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How does the process of learning to fly a floatplane differ from a standard aircraft?
I'm assuming a private pilot license is a prerequisite, and that there's an extra
certification. Is there much point in getting an instrument rating?
-- Frank Schmitt, July 31, 2003
A float plane rating added onto a private pilot's certicate is, at a minimum, a signoff from an instructor and a checkride. In practice people usually need about 7-10 hours of dual before they get signed off. In theory you could take all of your flying lessons in a float plane and end up with a "single-engine seaplane" certificate, i.e., you'd be licensed to fly a float plane but not a land plane. In practice almost nobody does this because renting a float plane is expensive.
If you get a land plane certificate first you only need to learn the special features of float planes: docking, taxiing around in the water, getting up onto the step and then on one float for takeoff, being prepared for the anemic climb rate of an airplane that is dragging two huge floats through the air, evaluating a landing area, establishing the correct attitude for landing (esp. important if the water is glassy and therefore hard to judge one's distance from), etc.
There is no point in getting an instrument rating if your goal is to fly float planes. Many of the float planes that are used for commercial charters in Alaska don't even have basic instruments such as an attitude indicator (a.k.a. "artificial horizon").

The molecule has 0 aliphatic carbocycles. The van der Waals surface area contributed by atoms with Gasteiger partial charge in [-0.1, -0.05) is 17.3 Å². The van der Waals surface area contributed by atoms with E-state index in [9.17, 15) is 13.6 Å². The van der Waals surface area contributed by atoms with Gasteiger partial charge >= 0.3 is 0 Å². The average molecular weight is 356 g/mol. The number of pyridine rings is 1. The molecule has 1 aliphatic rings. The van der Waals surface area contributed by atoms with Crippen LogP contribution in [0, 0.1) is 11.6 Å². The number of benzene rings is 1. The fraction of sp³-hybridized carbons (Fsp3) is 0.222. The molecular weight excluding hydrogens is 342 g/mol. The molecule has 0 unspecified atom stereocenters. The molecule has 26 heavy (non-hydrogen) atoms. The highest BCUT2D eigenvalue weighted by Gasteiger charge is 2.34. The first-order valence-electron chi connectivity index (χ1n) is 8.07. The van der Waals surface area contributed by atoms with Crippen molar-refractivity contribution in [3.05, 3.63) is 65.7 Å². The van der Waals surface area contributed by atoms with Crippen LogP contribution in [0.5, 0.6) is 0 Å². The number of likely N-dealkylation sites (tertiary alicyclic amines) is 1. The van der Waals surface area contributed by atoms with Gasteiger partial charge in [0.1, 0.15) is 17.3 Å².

-- Philip Greenspun, August 1, 2003
You can get your single engine sea rating up at Rangeley in Maine. It costs about $1000 and three days to add the rating to your license. I did it this summer ('03) and it was a blast. Of course, it is pretty hard to actually use the rating in the northeast, since almost no one rents sea planes.
-- Mark Spitzer, September 11, 2003
Another place to get your float license is Twitchell's Airport (http://www.mainecareers.com/seaplane.htm) in Turner, Maine. They also are one of the only remaining places that let you rent the floatplanes solo.
-- Chris Anderberg, February 8, 2004
The best place in the world to learn to fly a seaplane is where they fly them for real... in alaska!! Try Alaska Float Ratings in Moose Pass it is an experience of a life time. A bush pilot dude ranch. keep the nose up Dean
-- Dean Sibley, November 24, 2005